The 24 mile run has been, for the past nine years or so, my longest pre-marathon training run. Back in Coventry I had a four lap loop of around six miles that I ran in alternate clockwise, anticlockwise directions. Sounds boring, but I liked it for some reason, not least of which because I was able to call home should anything untoward occur.
Last year I was with my brother for the 24 miler. Actually I should have completed the 24 mile run a week earlier over Easter in Boston, but a combination of injuries and a vicious headwind meant I could only muster 22 miles. A week later at my brother’s house and injuries still putting major doubts on my ability to run, we concocted a three pronged route of eight or so miles per on different out and back loops. Although I remember being able to pick the pace up a bit in the final miles, it was by no means the swiftest run I’ve ever done – taking three hours ten minutes to cover the 24.29 miles at an average pace of 7:49 per mile.
This year and the 24 mile run was scheduled for yesterday (Sunday), a week earlier than I would have liked, but work has dictated this is my last weekend I can guarantee fitting in a long run. As chance would have it my brother and his family was at my home this year, although he would not be running with me. And as it transpired, nor would I. The cold that came on late Friday, really kicked in after my short run on Saturday. The legs felt like jelly, the head like it was going to explode. I went through the motions of running as planned on the Sunday, forsaking the Indian meal for something more gastronomically more suitable for a long run, but by around 8pm I knew a run was very unlikely and tucked into a glass or three of champagne and other (nicer) varieties of sparkling wine.
Sunday was indeed a write-off. Heading out for a morning walk to the park with the kids in tow on a glorious spring day, I felt like I could run 2-3 miles max. I improved a little during the day, but ultimately felt comfortable, but frustrated, in my decision not to run.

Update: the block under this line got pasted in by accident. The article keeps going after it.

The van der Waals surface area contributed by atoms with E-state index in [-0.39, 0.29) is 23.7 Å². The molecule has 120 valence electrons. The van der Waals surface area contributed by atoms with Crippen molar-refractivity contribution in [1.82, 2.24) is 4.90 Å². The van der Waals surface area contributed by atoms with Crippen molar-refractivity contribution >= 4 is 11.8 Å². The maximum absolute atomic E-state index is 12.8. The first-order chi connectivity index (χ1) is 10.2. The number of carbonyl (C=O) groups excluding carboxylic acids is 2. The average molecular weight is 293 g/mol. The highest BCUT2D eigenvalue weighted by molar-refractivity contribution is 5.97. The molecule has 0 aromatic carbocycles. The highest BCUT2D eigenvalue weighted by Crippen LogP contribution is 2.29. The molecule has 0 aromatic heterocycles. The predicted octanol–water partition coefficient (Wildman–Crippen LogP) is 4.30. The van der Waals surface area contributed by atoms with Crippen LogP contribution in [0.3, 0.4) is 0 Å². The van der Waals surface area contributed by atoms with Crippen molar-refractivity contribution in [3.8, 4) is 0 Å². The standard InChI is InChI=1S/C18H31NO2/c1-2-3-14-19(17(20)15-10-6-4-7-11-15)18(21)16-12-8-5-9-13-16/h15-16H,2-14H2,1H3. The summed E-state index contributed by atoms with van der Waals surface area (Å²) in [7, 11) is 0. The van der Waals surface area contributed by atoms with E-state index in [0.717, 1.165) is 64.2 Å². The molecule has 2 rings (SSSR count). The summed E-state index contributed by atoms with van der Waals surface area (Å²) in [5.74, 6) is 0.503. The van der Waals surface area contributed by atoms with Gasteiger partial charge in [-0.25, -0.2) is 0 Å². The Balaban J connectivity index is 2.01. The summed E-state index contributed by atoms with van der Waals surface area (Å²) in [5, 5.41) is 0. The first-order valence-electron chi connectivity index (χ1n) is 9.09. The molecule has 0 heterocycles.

Fortunately I had Monday as an alternate date for the 24 mile run. I woke a little groggy and stiff, but much better than I felt a day earlier. After a quick breakfast and some pfaffing I was ready to head out. A 24 mile run had been mapped out and I was heading out with the old faithful Garmin 305, the new 910XT stubbornly refusing to accept the course thanks to some continued issues with the Garmin Connect site.
Where yesterday was wall to wall blue skies and temperatures in the high teens, this morning was cloudy, with a cold breeze and temperatures struggling to reach double digits. Whilst this would make the run easier and more comfortable, it was again a bit frustrating as a warm weather run would have been good preparation should race day turn out to be a scorcher. Chilly and stiff, the first couple of miles were fairly torrid. I briefly wondered whether I should continue. Thankfully the legs improved a bit and I pushed on, the biggest limiter being the headwind I was running into for much of the first half of the run.
The biggest challenge in the opening half of the run was the hill on the approach to Hough on the Hill. The legs felt dreadful going up. As seems to happen though the agony of the climb appeared to kick start the body, as the next mile was the first to dip under seven minutes. After a long descent there was a string of flat to gently rolling miles I’ve not run on before which passed by fairly quickly, all run around or just under seven minutes per mile. I felt better than I did at the start of the run but not feeling fantastic. It was as though the body was going through the motions rather than actively engaging in the run. Apart from the general feeling of malaise, the only issue was a niggling left hip, the source of pain from which could be coming from any of the usual suspects – back, IT band, hamstrings quads etc..